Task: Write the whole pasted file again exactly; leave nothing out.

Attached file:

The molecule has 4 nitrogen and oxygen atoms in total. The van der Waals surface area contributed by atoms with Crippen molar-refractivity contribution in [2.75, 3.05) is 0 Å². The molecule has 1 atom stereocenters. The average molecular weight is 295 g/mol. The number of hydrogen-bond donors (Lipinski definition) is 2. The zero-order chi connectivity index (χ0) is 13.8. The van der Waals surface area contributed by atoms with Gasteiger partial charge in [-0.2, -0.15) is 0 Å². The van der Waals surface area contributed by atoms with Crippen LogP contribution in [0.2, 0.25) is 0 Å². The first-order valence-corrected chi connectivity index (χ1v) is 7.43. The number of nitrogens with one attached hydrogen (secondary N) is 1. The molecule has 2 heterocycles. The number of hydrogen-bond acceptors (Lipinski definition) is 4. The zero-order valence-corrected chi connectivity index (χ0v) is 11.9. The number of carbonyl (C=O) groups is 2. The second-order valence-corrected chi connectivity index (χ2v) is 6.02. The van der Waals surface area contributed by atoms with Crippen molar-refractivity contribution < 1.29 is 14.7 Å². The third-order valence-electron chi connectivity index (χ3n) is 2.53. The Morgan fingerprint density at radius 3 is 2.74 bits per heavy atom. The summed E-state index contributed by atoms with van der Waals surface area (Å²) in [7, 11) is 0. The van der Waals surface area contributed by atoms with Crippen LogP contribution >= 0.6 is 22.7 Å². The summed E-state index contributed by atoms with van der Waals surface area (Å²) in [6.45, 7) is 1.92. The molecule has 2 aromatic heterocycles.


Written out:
The molecule has 4 nitrogen and oxygen atoms in total. The van der Waals surface area contributed by atoms with Crippen molar-refractivity contribution in [2.75, 3.05) is 0 Å². The molecule has 1 atom stereocenters. The average molecular weight is 295 g/mol. The number of hydrogen-bond donors (Lipinski definition) is 2. The zero-order chi connectivity index (χ0) is 13.8. The van der Waals surface area contributed by atoms with Gasteiger partial charge in [-0.2, -0.15) is 0 Å². The van der Waals surface area contributed by atoms with Crippen LogP contribution in [0.2, 0.25) is 0 Å². The first-order valence-corrected chi connectivity index (χ1v) is 7.43. The number of nitrogens with one attached hydrogen (secondary N) is 1. The molecule has 2 heterocycles. The number of hydrogen-bond acceptors (Lipinski definition) is 4. The zero-order valence-corrected chi connectivity index (χ0v) is 11.9. The number of carbonyl (C=O) groups is 2. The second-order valence-corrected chi connectivity index (χ2v) is 6.02. The van der Waals surface area contributed by atoms with Crippen molar-refractivity contribution < 1.29 is 14.7 Å². The third-order valence-electron chi connectivity index (χ3n) is 2.53. The Morgan fingerprint density at radius 3 is 2.74 bits per heavy atom. The summed E-state index contributed by atoms with van der Waals surface area (Å²) in [7, 11) is 0. The van der Waals surface area contributed by atoms with Crippen LogP contribution >= 0.6 is 22.7 Å². The summed E-state index contributed by atoms with van der Waals surface area (Å²) in [6.45, 7) is 1.92. The molecule has 2 aromatic heterocycles.